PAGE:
I have a confession to make: I play miniature war games. Many years ago I got my start with these guys, though I never owned more than a handful. But now I've acquired an army of crusaders for this game, an army which is only slowly getting painted and assembled, but should take the field some time in the spring. However, there is yet a third genre of war gaming which has caught my fancy... Pulps. Yes, like the sleazy dime store novels. Well, sort of. Let me share the description of miniatures craftsman Bob Murch, whose figures you can see below and left:
Pulp Figures and Rugged Adventures are primarily designed for a fictionalized historical setting we call the 'Pulp Era'. The pulps were entertainment magazines of the early 20th century and reached their peak of popularity in the period between the first and second world wars. The pulp magazine venue introduced tough guy detective stories with famed characters like Sam Spade and Philip Marlow, occult action/adventure stories from authors such as Robert E. Howard, the creator of Conan or Sax Rohmer of Dr. Fu Manchu fame. They also introduced the jungle fantasy adventures of Tarzan of the Apes. Within the pages of the pulps you might join an expedition into distant lands in search of a lost city. You might sail an airship through a polar gateway to a pre-historic world at the center of the earth. It was an action packed world of brave heroes standing alone against sinister villains plotting world conquest, tough dames, spies and even the occasional brilliant scientist with a newly invented rocket ship. It was a brightly coloured world of action packed, spine tingling adventure.
Is it any wonder that folks want to game this stuff? To get in the mood, I've assembled a few films:
Zulu (1964). Too late for the golden age of pulps, this classic film nevertheless has a lot of the key elements: Europeans in nifty uniforms, exotic setting, guns, danger, heroism... The Battle of Rorke's Drift was a tad early, but there are plenty of figures from slightly later decades of the British Empire.
The adventures of Indiana Jones (1981, 1984, 1989, 2008). This fedora wearing, whip wielding, Nazi (and Communist) fighting archaeologist is probably the most iconic pulp hero known to contemporary audiences. He's also the reason any game worth its salt had better include at least a smattering of these.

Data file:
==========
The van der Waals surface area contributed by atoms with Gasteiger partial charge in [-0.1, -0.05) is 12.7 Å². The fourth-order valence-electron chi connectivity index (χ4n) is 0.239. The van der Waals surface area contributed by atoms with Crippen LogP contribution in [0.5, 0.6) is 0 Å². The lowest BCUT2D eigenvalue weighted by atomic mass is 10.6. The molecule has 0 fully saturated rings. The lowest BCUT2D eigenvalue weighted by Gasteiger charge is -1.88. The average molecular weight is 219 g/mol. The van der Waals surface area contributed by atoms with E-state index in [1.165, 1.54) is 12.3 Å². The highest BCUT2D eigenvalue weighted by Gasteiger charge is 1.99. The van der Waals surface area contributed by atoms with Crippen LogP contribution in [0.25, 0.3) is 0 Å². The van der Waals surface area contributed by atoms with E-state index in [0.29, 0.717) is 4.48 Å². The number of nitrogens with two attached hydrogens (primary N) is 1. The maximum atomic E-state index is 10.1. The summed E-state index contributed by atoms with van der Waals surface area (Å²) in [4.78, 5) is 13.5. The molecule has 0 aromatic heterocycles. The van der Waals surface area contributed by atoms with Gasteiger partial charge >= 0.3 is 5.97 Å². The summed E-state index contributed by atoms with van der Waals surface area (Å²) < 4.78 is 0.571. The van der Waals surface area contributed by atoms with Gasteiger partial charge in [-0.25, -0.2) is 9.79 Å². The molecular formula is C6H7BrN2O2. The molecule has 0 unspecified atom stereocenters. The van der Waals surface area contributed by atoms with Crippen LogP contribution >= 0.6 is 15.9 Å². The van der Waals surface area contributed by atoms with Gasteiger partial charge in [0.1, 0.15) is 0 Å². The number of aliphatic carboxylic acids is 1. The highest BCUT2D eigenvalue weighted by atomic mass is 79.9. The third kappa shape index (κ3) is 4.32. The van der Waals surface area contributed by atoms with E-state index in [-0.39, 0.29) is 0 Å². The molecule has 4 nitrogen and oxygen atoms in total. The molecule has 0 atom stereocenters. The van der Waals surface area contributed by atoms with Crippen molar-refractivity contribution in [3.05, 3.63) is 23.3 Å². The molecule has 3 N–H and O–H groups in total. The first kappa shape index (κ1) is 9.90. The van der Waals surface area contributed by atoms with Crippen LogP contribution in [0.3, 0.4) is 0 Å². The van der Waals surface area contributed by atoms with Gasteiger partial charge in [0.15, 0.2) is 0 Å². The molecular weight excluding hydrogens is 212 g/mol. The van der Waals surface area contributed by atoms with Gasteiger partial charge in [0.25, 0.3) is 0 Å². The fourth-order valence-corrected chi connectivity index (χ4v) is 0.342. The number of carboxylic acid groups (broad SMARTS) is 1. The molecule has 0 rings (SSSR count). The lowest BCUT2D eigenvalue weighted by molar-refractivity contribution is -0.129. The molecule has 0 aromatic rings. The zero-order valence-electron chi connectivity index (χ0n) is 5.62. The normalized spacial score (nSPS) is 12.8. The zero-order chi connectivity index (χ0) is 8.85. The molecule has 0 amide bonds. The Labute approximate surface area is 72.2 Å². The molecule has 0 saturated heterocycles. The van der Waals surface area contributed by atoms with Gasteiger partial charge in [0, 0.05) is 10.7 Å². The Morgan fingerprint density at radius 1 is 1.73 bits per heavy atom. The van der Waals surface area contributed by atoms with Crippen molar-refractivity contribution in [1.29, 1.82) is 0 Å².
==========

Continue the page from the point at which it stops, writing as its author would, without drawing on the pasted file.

The Rocketeer (1991). Though this movie came out in 1991, I have never seen it. But clearly the film (and the comic books) were the inspiration for these guys.
Michael Collins (1996). Not exactly a pulp action film, this historical biopic is nevertheless set in a real conflict featuring soldiers and policemen, spies, guerrillas and gun-runners, and a real-life hero.
The Mummy and sequels (1999, 2001, 2008). High cinema? Probably but. But they feature archaeological adventurers. And a librarian. I don't know; maybe I just have a thing for librarians...
The Aviator (2004). It's a movie about Howard Hughes. Featuring a lot of amazing airplanes. Need I say more? Incidentally, this film references a film Hughes made about World War I: Hell's Angels (1930). Which might open the door to these guys. Alternatively, one could envision a scenario built around Hell's Angels involving these folks.
First on the Moon / Первые на Луне (2005). This fictional documentary of a Soviet lunar landing in the 1930s could be quite interesting, if one could get one's hands on a copy (which might not be easy). Space travel? you ask. Sure: mad scientists are a classic part of the genre. Soviets? Well, true, the Nazis are the totalitarians of choice, but sometimes they're so overused they get a bit out of hand.
The White Countess (2005). This is not really a pulp film; it's more of a historical drama. But it's set in one of the wildest cities of the 1930s: Shanghai. I think the film does a superb job depicting that world of American businessmen, Chinese warlords, Japanese spies, Jewish refugees and White Russian exiles that it deserves inclusion here.
Public Enemies (2009). There are plenty of gangster movies from which to choose. Indeed, Bonnie & Clyde (1967) might be a better film, but a gamer's interested in shootouts more than cinematography. Likewise, The Untouchables (1987) also deserves mention.
The Adventures of Tintin: Secret of the Unicorn (2011). Nevermind that this film has not yet been released. The three comic books upon which it's based are quite fun and Tintin has more than enough pulp hero qualities: intelligence, bravado, world-wide travels and a faithful sidekick (even if he is just a dog).
Some people might worry that the pulp fiction genre - along with the movies and games it has spawned - is violent, racist, sexist and jingoistic. This is all probably true. I would, however, note two things. (1) Modern pulps tend to exaggerate, even caricature, these vices, reducing the danger that we might notice them, even while imbibing them. (2) Modern pulps knock-offs often caricature these vices to the point of mocking them. And it's rather hard to accept ideas you don't even take seriously.